Whether we are cooking, jogging, or working on arts and crafts, minor injuries could happen. But the risk is even higher with kids, who usually don’t walk when they could run, due to their curious and playful nature. When your children experience wounds, how can you prevent them from scarring?
How scars occur
Explaining the practical tips to prevent scarring requires that we understand how scars form.
Essentially, scarring is a natural part of the wound healing process, which consists of 4 stages:
- Hemostasis: This is the first stage where the body sends platelets to stop bleeding. Platelets seal the wound and form a scab, which protects the healing skin underneath.
- Inflammation: In this phase, the body sends white blood cells to ward off bacteria. A wound in the inflammation stage might appear reddish and swollen and feel warm and painful. Please note that this will naturally resolve unless an infection takes over.
- Proliferation: This stage is where new cells form in place of the wounded area. A wound in the proliferation phase has a shrunken scab with new skin around it.
- Maturation: This completes the healing process, which may or may not involve scars.
Scars’ appearance depends on several factors, like the nature of the wound itself (is it mild, deep, etc.), the kind of skin your child has inherited, and how well you cared for the wound.
In other words, once your child has a wound—be it from small scrapes, cuts, burn, or major surgery—there’s always a possibility that they will have a scar. The good news is there are ways to prevent wounds from scarring or minimize their appearance.
Steps to prevent wounds from scarring
Of course, the best way to avoid scars is to prevent injuries from happening. But, with kids, that’s pretty much impossible. The best you can do is having them wear a protective helmet and kneepads during certain activities like biking and sports.
If they suffer from an injury, keep the following wound care tips in mind:
Gently clean the wound
- Wash your hands thoroughly before attending to their wound.
- If the wound is bleeding, get a clean cloth or bandage and press it down over the area for a couple of minutes.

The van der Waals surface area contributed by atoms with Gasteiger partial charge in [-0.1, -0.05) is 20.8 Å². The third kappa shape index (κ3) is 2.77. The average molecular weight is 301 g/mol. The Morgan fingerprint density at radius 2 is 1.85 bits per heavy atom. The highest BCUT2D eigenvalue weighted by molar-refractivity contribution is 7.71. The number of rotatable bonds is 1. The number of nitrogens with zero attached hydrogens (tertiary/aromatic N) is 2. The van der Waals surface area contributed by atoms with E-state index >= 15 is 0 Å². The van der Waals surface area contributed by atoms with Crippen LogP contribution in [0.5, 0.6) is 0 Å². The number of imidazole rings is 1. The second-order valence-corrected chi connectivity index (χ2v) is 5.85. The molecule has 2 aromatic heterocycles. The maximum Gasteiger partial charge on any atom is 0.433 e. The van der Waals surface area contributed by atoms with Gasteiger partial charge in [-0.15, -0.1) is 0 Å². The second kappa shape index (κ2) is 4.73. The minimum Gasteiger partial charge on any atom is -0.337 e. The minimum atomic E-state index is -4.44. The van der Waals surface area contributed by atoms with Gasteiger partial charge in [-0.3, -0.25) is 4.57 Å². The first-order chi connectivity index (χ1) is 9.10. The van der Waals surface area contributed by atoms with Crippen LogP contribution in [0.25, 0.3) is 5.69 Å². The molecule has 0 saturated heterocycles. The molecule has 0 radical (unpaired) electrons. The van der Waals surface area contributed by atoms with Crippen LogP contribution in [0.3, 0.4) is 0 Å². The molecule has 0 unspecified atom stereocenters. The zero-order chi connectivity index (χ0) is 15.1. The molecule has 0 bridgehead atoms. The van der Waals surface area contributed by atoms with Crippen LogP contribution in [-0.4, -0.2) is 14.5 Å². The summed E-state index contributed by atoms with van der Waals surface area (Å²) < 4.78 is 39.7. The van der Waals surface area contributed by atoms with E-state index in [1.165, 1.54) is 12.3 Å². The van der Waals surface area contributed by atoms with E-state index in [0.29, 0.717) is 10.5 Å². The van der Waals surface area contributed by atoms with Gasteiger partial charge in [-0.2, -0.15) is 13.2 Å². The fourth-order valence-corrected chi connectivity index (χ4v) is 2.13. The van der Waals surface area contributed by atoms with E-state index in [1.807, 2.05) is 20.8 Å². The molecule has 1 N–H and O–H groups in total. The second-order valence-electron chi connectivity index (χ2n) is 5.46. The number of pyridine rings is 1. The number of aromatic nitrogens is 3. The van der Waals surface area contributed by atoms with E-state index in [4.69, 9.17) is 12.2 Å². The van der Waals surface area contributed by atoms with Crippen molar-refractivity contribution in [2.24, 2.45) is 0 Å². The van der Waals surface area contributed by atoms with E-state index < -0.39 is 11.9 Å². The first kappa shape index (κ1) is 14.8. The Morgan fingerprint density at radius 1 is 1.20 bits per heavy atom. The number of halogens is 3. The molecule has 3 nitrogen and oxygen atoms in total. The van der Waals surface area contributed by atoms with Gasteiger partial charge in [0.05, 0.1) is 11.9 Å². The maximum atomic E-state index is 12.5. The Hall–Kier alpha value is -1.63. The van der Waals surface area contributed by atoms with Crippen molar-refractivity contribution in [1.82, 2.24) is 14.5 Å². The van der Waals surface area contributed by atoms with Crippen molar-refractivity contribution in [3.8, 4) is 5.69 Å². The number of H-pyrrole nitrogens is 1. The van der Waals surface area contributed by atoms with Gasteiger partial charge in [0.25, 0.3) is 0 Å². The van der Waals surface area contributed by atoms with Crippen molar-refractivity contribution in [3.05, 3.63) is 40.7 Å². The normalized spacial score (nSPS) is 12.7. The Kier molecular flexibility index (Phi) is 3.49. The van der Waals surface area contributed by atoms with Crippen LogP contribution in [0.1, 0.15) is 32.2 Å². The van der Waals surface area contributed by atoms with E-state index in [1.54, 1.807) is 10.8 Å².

- Wash the wound with mild soap under running water. Do not scrub; if there are visible dirt or particles, let the running water wash them away.
- Dry the wound completely.
Keep the wound covered
According to experts, it’s okay to keep some mild wounds uncovered. However, if the injury is in an area prone to get dirty or irritated, placing gauze or bandage over the wound is the better option.
For kids who cannot stay still or remain conscious of their wound, it’s best to keep the wound covered for a while. Change the bandage daily or when it gets wet or contaminated.
Covering the scrape, cut, or burn reduces the risk of infection. This is crucial because infection prolongs the inflammation phase of wound healing and increases the risk of scarring.
Apply petroleum jelly
If you have petroleum jelly at home, you can also apply it over the wound before covering it with a bandage or gauze.
According to the American Academy of Dermatology Association, petroleum jelly prevents the wound from forming a scab. They explain that wounds that form scabs take a longer time to heal.
Avoid scratching the injury or picking at the scab
Here’s another practical but challenging tip to prevent wounds from scarring: instruct your child to avoid scratching their wound. Moreover, try to stop them from picking at scabs.
Scratching and picking at scabs cause more inflammation, making scars more likely to happen.
To help your child, cut their fingernails short. You can also use anti-itch ointment suitable for wounds.
Take care of the fully-healed wound
Once the wound heals completely and you notice visible scarring, continue taking care of the affected skin. Minimize the appearance of scars by massaging it gently from time to time and applying sunscreen over it for up to 6 months after the injury.
Likewise, you can also consult a dermatologist for products that can “erase” scars. These products typically flatten, soften, and improve the discoloration of scars.
Learn more about Child Skincare here.
Hello Health Group does not provide medical advice, diagnosis or treatment.